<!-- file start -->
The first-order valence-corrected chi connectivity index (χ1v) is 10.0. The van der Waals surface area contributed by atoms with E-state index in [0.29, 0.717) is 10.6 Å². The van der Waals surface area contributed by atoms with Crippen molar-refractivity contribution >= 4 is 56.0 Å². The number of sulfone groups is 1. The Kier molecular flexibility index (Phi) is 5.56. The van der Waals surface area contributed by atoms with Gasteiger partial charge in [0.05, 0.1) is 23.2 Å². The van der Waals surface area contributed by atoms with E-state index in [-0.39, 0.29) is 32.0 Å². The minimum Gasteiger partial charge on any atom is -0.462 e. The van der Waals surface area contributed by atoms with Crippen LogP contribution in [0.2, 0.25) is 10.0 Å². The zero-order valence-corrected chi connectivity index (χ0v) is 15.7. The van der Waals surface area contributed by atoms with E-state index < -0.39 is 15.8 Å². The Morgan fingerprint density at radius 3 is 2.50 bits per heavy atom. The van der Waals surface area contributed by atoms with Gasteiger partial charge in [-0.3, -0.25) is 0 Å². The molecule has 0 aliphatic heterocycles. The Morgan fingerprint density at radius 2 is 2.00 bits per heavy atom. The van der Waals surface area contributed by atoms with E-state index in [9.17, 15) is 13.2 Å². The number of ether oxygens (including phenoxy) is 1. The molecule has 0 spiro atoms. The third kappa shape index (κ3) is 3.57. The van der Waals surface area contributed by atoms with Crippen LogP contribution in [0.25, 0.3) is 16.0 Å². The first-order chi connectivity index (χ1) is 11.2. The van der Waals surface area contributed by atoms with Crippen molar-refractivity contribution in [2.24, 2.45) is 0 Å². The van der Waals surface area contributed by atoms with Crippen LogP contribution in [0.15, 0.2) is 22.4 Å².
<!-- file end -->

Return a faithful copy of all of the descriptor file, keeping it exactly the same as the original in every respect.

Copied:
The first-order valence-corrected chi connectivity index (χ1v) is 10.0. The van der Waals surface area contributed by atoms with E-state index in [0.29, 0.717) is 10.6 Å². The van der Waals surface area contributed by atoms with Crippen molar-refractivity contribution >= 4 is 56.0 Å². The number of sulfone groups is 1. The Kier molecular flexibility index (Phi) is 5.56. The van der Waals surface area contributed by atoms with Gasteiger partial charge in [0.05, 0.1) is 23.2 Å². The van der Waals surface area contributed by atoms with E-state index in [-0.39, 0.29) is 32.0 Å². The minimum Gasteiger partial charge on any atom is -0.462 e. The van der Waals surface area contributed by atoms with Crippen LogP contribution in [0.2, 0.25) is 10.0 Å². The zero-order valence-corrected chi connectivity index (χ0v) is 15.7. The van der Waals surface area contributed by atoms with E-state index < -0.39 is 15.8 Å². The Morgan fingerprint density at radius 3 is 2.50 bits per heavy atom. The van der Waals surface area contributed by atoms with Gasteiger partial charge in [-0.3, -0.25) is 0 Å². The molecule has 0 aliphatic heterocycles. The Morgan fingerprint density at radius 2 is 2.00 bits per heavy atom. The van der Waals surface area contributed by atoms with E-state index in [9.17, 15) is 13.2 Å². The number of ether oxygens (including phenoxy) is 1. The molecule has 0 spiro atoms. The third kappa shape index (κ3) is 3.57. The van der Waals surface area contributed by atoms with Crippen LogP contribution in [0.25, 0.3) is 16.0 Å². The first-order chi connectivity index (χ1) is 11.2. The van der Waals surface area contributed by atoms with Crippen molar-refractivity contribution in [2.24, 2.45) is 0 Å². The van der Waals surface area contributed by atoms with Crippen LogP contribution in [0.15, 0.2) is 22.4 Å².